America grows from embryo to newborn, nurtured by an international cast of characters.
With European explorers, Native Americans and African slaves converging on North America over a short period of time, the history of the not-yet–United States reads like a multicultural history of the world, which is just how Polk (Understanding Iraq, 2005, etc.) presents it in this concise narrative. Wars and internal strife in England, France and Spain forced outcasts, misfits and lawbreakers to set sail for the New World. There they met Native Americans, who were less nomadic and more civilized than traditional representations would lead us to believe, and utilized African slaves, who introduced farming and mining techniques far more advanced than those practiced by European settlers. Rather than furthering the conventional notion of a “melting pot,” Polk’s evenhanded, evocative account shows disparate groups fighting to carve out their niches in harsh new surroundings. Perhaps most interesting is his explication of events leading up to the Revolutionary War. Honing in on economic causes for the split, the author sees logical reasons for British irritation with the ungrateful colonists; he also understands why the Americans, emboldened by years of near-independence due to England’s internal struggles, felt slighted. The fight for independence was not waged by a patriotic and unified nation, Polk declares. Rather, it was conducted by a loose coalition of states whose white inhabitants were nearly as different from each other as they were from slaves and Native Americans. Ultimately, however, this motley alliance was able to call on the shared experiences of criminals, religious pariahs and intrepid adventurers to unite them as they took up arms against the mother country to obtain the one thing that many of them had sought all along: freedom, or at least their version of it.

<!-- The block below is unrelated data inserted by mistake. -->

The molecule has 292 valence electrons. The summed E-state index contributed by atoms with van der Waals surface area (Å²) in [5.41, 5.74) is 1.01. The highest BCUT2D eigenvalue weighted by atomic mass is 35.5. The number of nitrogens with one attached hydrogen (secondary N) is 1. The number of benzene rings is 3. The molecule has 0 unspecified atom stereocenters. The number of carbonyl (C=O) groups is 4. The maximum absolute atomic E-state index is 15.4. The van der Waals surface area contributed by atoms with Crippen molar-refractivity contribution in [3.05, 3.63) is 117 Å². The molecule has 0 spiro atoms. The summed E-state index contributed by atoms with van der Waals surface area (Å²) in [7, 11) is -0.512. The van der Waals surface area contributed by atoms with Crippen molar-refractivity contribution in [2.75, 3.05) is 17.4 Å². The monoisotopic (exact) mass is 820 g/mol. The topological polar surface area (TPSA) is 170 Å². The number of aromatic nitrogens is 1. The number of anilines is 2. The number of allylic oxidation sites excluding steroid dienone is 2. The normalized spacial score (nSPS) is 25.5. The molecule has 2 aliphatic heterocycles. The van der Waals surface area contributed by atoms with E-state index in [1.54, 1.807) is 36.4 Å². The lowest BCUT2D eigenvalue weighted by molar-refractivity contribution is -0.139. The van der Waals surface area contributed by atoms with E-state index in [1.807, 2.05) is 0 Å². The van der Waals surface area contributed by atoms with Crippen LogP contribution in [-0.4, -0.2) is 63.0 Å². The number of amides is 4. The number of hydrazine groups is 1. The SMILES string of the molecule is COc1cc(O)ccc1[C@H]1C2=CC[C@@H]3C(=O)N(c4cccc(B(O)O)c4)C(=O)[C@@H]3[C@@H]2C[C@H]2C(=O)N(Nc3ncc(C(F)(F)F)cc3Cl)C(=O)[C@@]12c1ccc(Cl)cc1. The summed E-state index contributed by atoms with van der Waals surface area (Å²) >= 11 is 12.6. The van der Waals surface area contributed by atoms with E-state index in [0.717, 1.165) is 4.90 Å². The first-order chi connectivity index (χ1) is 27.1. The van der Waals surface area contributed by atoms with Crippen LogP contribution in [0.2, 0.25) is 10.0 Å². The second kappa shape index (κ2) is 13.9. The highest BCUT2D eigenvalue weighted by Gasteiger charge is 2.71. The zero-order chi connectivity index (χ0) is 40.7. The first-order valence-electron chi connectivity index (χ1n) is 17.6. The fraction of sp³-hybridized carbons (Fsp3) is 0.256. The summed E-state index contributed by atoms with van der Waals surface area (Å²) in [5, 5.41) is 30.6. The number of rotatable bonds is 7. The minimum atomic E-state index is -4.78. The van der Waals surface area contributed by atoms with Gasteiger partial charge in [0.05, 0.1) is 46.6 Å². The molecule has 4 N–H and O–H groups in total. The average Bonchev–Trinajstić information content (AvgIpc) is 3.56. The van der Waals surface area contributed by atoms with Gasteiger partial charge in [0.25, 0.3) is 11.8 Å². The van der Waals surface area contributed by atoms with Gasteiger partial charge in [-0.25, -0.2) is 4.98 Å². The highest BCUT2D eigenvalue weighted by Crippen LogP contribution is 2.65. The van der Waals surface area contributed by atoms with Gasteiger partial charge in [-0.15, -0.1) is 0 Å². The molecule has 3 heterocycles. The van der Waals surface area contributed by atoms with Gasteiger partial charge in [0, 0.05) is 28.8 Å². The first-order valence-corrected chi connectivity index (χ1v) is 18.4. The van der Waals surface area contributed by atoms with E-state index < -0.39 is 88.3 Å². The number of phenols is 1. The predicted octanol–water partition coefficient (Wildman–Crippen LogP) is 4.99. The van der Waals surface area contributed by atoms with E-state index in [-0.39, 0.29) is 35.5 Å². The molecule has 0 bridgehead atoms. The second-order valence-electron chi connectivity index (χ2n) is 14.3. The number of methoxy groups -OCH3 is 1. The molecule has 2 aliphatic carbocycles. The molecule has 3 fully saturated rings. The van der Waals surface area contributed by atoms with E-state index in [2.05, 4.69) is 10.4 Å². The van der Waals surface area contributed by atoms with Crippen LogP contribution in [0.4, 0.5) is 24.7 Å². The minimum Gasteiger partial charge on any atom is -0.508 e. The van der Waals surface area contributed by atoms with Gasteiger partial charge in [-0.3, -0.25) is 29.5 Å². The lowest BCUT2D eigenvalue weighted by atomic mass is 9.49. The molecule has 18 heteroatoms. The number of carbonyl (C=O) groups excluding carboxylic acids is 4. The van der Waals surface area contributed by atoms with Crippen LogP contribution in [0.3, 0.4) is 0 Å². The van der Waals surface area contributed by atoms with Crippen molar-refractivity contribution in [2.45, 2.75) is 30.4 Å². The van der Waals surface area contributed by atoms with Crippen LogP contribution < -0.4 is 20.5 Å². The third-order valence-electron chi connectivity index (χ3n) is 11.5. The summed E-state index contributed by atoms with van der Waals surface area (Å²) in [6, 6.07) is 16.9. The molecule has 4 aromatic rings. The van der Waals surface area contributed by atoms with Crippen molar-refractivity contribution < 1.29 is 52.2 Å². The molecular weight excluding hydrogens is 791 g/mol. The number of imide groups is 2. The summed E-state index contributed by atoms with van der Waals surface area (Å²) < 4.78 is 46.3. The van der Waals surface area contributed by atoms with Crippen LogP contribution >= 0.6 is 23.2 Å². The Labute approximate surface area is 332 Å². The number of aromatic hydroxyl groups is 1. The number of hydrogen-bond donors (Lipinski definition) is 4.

Packed with impeccable scholarship and insightful analysis.